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Volatility Is Key Word With Markets Back on Upswing

With markets again on the upswing, this week on Wall Street so far has been defined by its volatility.

MANHATTAN (CN) — Markets continued their volatile sojourn Wednesday, making slight gains after falling on Tuesday.

Wall Street began the week with a huge rally, with the Dow Jones Industrial Average gaining 900 points on Monday, only to fall back to Earth on Tuesday. But on Wednesday markets again pointed up, with the Dow gaining 300 points at the open. The S&P 500 and Nasdaq, which have had similar ups and downs this week, began Wednesday with a 1% and 0.5% increase, respectively.

The volatility index (VIX), otherwise known as the “fear index,” spiked in mid-March to historic levels, but it has been dropping ever since. The VIX is still far higher, however, than its 19.3 long-run average — a trend some analysts say reflects the fragility of the current equities market.

“[Tuesday’s] reversal for U.S. stocks is a good reminder that volatility remains elevated well beyond normal,” Nicholas Colas and Jessica Rabe of DataTrek wrote in an investor’s note.

“It is easy to see how a VIX at 28-30 could be the new normal for a while, and history clearly says US stocks will not move noticeably higher or lower during that time,” they continued. “We remain optimistic on U.S. large caps but also understand that further rallies need robust answers to some difficult questions.”

DataTrek noted that actions by the Federal Reserve and various stimulus programs have helped reduce volatility overall and allowed rallies to occur, even if corporate earnings are weak. 

Most of the economic data coming out recently has been bad, but expected. On Tuesday, the Congressional Budget Office forecast annualized gross domestic product to drop by 38%, with an 11% decline in GDP during the second quarter. The CBO expects the economy to begin expanding again during the second half of 2020.

In the world of retail, leading companies have released earnings showing predictable drops in sales, though a spike in online sales shows promise.

Much like its competitor Home Depot reported on Tuesday, Lowe’s reported a $2 billion increase in its sales, from $17.7 billion during the first quarter of 2019 to 19.7 billion during the first quarter of 2020. During that same period, however, the home-improvement store’s net earnings increased from $1 billion to $1.3 billion.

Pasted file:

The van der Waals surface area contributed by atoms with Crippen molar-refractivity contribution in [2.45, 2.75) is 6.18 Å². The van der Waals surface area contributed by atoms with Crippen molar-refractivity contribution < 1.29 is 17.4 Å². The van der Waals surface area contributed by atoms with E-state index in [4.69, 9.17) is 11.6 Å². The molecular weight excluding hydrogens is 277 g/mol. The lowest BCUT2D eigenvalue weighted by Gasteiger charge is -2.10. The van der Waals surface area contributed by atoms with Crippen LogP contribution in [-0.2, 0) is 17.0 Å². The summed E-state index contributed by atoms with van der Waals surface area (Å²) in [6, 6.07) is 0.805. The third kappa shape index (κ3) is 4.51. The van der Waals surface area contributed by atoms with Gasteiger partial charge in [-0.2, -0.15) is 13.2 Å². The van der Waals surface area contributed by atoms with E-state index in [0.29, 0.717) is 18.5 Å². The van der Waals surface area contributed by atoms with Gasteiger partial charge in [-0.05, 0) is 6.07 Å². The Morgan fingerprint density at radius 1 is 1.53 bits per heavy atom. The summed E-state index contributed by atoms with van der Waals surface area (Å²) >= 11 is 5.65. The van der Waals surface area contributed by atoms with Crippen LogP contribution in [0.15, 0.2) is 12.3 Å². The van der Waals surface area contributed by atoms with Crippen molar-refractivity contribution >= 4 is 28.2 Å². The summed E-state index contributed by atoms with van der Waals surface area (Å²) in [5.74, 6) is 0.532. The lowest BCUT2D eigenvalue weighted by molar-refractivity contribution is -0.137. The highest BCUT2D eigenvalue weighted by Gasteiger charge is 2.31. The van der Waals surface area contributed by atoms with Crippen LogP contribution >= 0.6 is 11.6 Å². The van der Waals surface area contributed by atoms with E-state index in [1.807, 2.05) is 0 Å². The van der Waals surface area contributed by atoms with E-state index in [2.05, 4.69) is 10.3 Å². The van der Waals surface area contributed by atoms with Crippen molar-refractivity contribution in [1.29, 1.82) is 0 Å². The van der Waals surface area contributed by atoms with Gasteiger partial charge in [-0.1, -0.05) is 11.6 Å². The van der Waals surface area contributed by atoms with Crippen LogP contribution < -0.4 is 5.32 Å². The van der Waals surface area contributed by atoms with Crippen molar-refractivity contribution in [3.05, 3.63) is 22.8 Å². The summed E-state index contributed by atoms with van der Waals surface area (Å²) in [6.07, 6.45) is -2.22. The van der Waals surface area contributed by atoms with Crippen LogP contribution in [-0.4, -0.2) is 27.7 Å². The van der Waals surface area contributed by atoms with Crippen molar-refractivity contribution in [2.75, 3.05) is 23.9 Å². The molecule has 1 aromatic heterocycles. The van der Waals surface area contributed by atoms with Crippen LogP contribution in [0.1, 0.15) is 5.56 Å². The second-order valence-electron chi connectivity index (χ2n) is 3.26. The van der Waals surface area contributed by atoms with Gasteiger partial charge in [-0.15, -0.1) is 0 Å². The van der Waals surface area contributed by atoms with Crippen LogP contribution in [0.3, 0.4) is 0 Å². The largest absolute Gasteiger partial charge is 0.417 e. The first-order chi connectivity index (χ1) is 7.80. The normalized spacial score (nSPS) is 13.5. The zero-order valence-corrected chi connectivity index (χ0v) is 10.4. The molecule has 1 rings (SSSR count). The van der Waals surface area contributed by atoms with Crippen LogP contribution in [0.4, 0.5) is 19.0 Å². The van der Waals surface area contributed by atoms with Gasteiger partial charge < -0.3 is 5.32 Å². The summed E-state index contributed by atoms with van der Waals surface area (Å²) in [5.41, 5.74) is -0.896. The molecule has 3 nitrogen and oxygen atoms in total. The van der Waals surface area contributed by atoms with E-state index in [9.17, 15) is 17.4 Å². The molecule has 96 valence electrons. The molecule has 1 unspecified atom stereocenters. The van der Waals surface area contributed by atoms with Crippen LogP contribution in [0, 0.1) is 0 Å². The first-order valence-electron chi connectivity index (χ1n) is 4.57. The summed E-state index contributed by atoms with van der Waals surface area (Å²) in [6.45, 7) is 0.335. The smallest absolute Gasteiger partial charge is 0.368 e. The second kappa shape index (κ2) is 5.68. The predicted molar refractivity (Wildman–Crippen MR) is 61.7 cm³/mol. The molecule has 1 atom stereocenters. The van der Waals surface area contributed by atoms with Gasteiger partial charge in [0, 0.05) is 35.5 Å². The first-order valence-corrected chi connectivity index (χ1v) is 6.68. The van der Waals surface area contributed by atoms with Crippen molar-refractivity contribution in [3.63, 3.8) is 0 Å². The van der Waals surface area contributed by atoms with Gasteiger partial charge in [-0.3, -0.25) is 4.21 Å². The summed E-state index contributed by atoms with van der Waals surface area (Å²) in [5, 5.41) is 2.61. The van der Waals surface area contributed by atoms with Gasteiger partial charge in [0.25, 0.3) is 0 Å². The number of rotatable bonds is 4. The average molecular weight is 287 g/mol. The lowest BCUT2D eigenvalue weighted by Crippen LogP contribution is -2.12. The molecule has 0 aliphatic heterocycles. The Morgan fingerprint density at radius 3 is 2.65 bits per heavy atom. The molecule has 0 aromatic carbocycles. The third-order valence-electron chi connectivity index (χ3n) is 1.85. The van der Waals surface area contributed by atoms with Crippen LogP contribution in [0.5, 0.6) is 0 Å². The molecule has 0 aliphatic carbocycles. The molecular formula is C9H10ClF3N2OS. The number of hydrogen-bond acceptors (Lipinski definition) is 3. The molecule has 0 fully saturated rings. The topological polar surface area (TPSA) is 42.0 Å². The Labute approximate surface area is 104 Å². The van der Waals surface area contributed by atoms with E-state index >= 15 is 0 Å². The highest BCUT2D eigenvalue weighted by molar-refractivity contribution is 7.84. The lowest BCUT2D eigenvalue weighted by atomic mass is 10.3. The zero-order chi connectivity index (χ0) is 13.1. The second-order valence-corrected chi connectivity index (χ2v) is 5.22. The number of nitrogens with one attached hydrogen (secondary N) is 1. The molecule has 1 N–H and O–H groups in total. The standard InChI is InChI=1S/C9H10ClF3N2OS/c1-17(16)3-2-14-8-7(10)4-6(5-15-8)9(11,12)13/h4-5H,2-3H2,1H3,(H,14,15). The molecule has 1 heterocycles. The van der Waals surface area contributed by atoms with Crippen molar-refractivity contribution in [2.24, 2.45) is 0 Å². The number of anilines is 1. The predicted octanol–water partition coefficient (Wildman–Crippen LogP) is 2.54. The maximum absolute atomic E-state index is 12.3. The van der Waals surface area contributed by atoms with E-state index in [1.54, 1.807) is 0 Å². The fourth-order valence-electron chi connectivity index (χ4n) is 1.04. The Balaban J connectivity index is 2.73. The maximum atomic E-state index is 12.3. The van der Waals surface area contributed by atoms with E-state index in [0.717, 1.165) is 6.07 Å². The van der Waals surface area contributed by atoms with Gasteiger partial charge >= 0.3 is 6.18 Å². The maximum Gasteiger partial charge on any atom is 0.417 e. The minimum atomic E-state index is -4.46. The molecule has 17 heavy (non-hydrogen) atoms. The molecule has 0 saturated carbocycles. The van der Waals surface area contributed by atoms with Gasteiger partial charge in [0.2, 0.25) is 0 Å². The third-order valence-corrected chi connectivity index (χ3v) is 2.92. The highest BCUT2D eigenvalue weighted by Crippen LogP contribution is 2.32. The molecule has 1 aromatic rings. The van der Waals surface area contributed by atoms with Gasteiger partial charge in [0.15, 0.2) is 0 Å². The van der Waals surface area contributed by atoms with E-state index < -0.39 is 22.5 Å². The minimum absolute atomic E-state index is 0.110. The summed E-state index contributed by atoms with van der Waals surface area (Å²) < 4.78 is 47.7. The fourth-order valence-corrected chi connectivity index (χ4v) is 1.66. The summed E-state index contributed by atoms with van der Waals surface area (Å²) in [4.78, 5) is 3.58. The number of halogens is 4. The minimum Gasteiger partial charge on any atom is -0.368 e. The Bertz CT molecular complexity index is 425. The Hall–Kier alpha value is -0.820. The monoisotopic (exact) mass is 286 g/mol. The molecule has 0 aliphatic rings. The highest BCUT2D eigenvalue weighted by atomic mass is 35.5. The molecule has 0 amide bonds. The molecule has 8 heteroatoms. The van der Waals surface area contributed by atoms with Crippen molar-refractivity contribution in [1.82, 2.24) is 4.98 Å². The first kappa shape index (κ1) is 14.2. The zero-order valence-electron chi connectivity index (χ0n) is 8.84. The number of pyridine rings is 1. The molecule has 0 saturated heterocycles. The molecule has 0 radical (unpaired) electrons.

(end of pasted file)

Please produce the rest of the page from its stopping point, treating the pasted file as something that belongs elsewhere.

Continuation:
Lowe’s has raised $4 billion in unsecured notes to prepare for a prolonged economic downturn, and CEO Marvin Ellison credited the company’s 80% increase in online sales for much of its success.

Digital sales also helped Target, as the retailer reported a 141% increase year over year in online sales for the quarter. Target said digital sales increased every month of the lockdown, from 33% in February to 282% in April.

The huge bump in digital sales accounted for most of the 10.8% in the Minneapolis-based company’s increase in comparable sales year over year. Target’s total revenue also increased 11%, from $17 billion in Q1 2019 to nearly $20 billion in Q1 2020. 

Urban Outfitters, which released its earnings after U.S. markets closed on Tuesday, reported a drop across its brands in net sales, from $864 million during the first three months of 2019 to $588 million during 2020’s first three months.

The company has started to perform impairment assessments of its assets to see if it can shed any dead weight. “I’m confident our proven ability to execute our multi-channel, multi-brand, and multi-category strategy will ensure our future success,” CEO Richard Hayne said during the company’s presentation.

More than 4.9 million people worldwide have been confirmed infected by Covid-19, according to data from researchers at Johns Hopkins University, and roughly 323,000 have died. In the United States, more than 1.5 million people have contracted the novel coronavirus and more than 91,000 have died.

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